Blackwell North Amer With its naturalistic description and street argot, L'Assommoir vividly evokes the poverty and squalor beneath the superficial glamour of Parisian life under the Second Empire. But in telling the story of the rise and downfall of the laundress Gervaise Macquart, Zola surmounts his moral and social intentions.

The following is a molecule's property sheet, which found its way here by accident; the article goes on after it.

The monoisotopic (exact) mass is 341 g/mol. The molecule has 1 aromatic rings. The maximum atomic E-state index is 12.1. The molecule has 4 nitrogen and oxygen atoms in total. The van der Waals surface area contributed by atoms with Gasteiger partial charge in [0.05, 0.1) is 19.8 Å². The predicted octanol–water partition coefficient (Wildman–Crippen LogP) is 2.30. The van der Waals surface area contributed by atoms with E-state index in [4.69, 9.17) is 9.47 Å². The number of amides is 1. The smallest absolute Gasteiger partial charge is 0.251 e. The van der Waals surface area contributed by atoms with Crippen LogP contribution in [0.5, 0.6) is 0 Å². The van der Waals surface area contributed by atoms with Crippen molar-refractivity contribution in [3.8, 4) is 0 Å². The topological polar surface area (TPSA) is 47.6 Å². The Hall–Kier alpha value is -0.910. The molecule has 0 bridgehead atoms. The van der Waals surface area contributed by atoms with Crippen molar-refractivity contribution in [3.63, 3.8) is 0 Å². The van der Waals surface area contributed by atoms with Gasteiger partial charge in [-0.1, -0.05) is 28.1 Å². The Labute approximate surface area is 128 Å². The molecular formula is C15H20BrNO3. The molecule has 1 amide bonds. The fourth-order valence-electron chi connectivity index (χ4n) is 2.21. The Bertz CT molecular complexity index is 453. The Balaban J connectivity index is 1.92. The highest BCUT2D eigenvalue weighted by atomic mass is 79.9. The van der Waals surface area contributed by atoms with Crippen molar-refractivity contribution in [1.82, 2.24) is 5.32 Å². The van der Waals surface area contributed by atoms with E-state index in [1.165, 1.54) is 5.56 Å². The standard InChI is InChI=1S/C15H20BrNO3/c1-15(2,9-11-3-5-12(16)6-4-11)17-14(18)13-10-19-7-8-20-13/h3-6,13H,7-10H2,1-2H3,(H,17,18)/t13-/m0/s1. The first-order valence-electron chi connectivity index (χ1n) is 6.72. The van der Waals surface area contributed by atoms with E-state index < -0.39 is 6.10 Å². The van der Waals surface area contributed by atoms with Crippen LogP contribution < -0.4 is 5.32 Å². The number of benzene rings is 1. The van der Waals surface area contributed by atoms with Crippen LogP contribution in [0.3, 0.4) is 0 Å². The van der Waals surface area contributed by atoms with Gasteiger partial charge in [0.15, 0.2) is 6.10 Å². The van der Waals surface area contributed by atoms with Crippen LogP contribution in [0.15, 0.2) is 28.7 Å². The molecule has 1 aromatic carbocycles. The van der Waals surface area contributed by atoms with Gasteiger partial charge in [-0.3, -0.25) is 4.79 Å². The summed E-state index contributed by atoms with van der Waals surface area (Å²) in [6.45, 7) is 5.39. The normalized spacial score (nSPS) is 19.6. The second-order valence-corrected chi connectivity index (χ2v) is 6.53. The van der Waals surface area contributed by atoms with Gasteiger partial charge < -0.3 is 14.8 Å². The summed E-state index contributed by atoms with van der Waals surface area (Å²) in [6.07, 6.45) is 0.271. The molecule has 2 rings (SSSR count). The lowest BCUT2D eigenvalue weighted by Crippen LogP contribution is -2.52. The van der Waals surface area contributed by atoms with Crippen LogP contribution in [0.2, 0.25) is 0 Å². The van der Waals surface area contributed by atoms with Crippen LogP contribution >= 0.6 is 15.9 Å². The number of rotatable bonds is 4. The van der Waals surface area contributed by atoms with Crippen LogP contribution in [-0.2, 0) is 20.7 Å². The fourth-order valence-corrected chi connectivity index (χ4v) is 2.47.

Oxford University Press The seventh novel in the Rougon-Macquart cycle, L'Assommoir (1877) is the story of a woman's struggle for happiness in working-class Paris. At the center of the story stands Gervaise, who starts her own laundry and for a time makes a success of it. But her husband soon squanders her earnings in the Assommoir, a local drinking spot, and gradually the pair sink into poverty and squalor.. L'Assommoir was a contemporary bestseller, outraged conservative critics, and launched a passionate debate about the legitimate scope of modern literature. This new translation captures not only the brutality but the pathos of its characters' lives.